There are so many stories about people surrendering their cats to shelters, abandoning them when they move house and generally treating them like disposable creatures that it’s refreshing to read about people who wouldn’t part with their cats unless someone pried them from their cold, dead hands.
The story of a Utah couple who didn’t balk at a massive vet bill to save their cat’s life isn’t just uplifting because of the cat’s amazing recovery, but also because of their commitment to the little guy.
Golden Gibson and Lianna Warden adopted Lilou two years ago. His kittenhood sounds a lot like Bud’s: He was the runtiest of his litter and the last to be adopted out, yet he’s got a huge personality and he’s well-loved by his humans.
Warden describes him as “the cutest, happiest soul.”
Unfortunately, three weeks ago Lilou was hit by a car. Gibson and Warden didn’t know what happened to their cat until they got a call from a veterinarian telling them a Good Samaritan brought the badly-injured Lilou in.
Things looked grim: Lilou suffered multiple fractures of the skull and jaw, his hip was shattered, and he had dozens of lesser injuries. The veterinarian, Dr. Jennifer Alterman, told Gibson and Warden she wasn’t sure if Lilou would live, or if he’d be able to walk again.
The couple told Alterman to do all she could anyway, and paid the initial $5,000 for the cat’s care, despite Gibson losing his job due to the Coronavirus pandemic. Since then the bill has climbed to $15,000, and Lilou’s not done: He will need “multiple surgeries and intensive home care” to continue his recovery, the veterinarian said.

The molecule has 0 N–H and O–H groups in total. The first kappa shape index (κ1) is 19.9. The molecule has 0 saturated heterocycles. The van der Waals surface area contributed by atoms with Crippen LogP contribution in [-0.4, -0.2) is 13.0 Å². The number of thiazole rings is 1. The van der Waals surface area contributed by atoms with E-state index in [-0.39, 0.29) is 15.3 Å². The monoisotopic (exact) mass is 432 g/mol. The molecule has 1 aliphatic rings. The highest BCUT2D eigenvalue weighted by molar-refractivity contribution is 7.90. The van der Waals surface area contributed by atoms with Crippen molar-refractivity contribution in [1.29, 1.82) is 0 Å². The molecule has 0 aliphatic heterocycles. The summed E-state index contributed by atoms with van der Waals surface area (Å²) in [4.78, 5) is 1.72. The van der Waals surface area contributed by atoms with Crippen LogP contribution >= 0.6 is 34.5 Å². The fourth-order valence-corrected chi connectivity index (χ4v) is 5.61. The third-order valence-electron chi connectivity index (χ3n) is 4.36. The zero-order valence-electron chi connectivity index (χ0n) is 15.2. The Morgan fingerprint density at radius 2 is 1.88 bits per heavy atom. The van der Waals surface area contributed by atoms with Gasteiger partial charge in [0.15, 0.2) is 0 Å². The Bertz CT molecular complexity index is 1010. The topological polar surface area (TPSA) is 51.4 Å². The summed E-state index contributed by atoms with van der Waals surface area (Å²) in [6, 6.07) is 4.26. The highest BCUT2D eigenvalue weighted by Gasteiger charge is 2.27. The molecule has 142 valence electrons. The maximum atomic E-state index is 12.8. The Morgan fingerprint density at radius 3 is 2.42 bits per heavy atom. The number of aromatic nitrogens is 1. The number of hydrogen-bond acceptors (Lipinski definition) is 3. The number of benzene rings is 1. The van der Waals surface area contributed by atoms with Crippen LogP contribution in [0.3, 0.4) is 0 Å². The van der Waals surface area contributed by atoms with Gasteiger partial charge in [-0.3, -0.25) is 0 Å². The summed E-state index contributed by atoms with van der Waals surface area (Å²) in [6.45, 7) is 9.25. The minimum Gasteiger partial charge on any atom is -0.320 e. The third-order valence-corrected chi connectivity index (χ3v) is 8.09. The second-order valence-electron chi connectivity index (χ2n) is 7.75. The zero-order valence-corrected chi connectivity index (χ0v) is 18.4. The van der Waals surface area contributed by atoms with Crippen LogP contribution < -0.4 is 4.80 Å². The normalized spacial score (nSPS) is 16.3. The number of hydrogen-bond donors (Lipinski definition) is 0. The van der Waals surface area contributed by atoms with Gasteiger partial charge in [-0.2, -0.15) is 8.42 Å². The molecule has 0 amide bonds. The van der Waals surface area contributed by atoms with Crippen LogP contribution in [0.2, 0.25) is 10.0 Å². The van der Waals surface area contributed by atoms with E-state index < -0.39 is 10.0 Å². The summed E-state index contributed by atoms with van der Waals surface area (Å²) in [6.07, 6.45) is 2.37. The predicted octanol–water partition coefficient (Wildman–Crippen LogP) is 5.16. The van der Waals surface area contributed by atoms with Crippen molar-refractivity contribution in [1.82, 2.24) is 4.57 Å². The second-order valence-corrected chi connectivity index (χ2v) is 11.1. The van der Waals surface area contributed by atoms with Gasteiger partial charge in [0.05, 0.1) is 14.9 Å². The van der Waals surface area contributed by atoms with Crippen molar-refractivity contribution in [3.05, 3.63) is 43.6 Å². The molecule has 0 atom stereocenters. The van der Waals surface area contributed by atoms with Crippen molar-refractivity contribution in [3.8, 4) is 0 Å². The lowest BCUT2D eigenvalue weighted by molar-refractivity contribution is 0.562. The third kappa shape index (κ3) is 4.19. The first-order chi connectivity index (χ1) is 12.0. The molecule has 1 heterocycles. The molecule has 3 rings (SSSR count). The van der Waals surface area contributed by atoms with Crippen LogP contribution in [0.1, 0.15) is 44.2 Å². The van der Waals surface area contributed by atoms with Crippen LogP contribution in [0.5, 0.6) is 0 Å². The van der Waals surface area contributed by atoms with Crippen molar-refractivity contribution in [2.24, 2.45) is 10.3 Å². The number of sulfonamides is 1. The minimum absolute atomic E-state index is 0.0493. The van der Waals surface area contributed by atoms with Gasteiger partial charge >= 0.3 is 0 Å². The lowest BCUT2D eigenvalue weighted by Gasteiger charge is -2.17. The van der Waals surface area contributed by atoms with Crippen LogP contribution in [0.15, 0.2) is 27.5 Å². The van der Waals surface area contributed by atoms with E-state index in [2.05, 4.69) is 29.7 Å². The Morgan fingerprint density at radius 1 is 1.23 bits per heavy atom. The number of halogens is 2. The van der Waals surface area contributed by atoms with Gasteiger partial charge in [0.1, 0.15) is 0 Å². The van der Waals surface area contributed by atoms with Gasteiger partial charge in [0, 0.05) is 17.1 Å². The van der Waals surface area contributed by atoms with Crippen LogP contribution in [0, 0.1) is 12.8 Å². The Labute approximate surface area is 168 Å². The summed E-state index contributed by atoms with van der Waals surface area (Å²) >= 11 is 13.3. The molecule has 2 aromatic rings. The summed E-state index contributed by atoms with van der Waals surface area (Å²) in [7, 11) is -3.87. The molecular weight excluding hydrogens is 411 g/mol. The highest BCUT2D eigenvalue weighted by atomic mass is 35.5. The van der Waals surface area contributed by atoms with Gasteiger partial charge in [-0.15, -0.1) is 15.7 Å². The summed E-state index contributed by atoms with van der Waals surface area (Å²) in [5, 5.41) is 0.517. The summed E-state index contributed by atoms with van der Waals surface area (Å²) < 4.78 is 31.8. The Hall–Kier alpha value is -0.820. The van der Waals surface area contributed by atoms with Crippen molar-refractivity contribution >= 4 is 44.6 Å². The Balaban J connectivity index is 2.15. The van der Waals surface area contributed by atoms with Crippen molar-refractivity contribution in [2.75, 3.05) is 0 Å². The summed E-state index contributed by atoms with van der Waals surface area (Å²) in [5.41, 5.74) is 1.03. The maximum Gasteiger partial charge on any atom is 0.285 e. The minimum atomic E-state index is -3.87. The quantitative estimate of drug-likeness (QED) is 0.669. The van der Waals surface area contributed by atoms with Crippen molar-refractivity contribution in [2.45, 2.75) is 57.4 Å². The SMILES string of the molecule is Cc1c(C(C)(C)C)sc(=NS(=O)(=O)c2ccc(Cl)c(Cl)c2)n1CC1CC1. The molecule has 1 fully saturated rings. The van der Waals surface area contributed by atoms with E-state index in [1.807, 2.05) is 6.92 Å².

When Lilou came to at the veterinary hospital and saw Gibson beside him, Gibson put his hand nearby — careful not to touch Lilou’s broken body — and the badly injured cat reached out, touching Gibson’s hand with his paw.
After several surgeries at the veterinary hospital, Lilou went home with his people, but he’s still got many more vet visits to go, local CBS affiliate KUTV reported. Gibson and Warden have to feed him through a tube, which takes about 45 minutes per meal, and they have to administer timed dosages of antibiotics, painkillers and anti-nausea medication.
“We sleep in shifts,” Warden said. “It’s kind of like having a newborn.”
Asked why she believes Lilou has been able to pull through such serious injuries, Warden said it’s because he loves his family, and knows they love him.
“I believe in my heart of hearts that it’s the love we’ve been giving him,” she said.
Their veterinarian agrees.
“This is a pretty rare case,” Alterman said, “in terms of that kind of commitment from an owner.”
Lilou’s recovery has also surprised Alterman.
“It’s pretty incredible to see,” she said, “considering I thought this cat was never going to be able to walk again.”
Three weeks later he was back for an appointment “walking around like he owned the place,” Alterman said. “He was like a totally different cat and I’m totally falling in love with him.”
As for Warden and Gibson, they say they’re overcome with gratitude for kind-hearted cat lovers who donated more than $6,000 to help cover Lilou’s veterinary bills, and the still-anonymous Good Samaritan who brought the ailing cat to the veterinary hospital.
“We would love to be able to find that person and show them how well [Lilou’s] doing,” Warden said, “and have them be part of this story, because they are a huge part of it.”
Note: Because we know the images might be upsetting to some of our readers, we did not include photos of Lilou after the accident and during recovery. You can help contribute to Lilou’s medical bills by visiting Lilou’s Lifesavers on Facebook, or the GoFundMe page.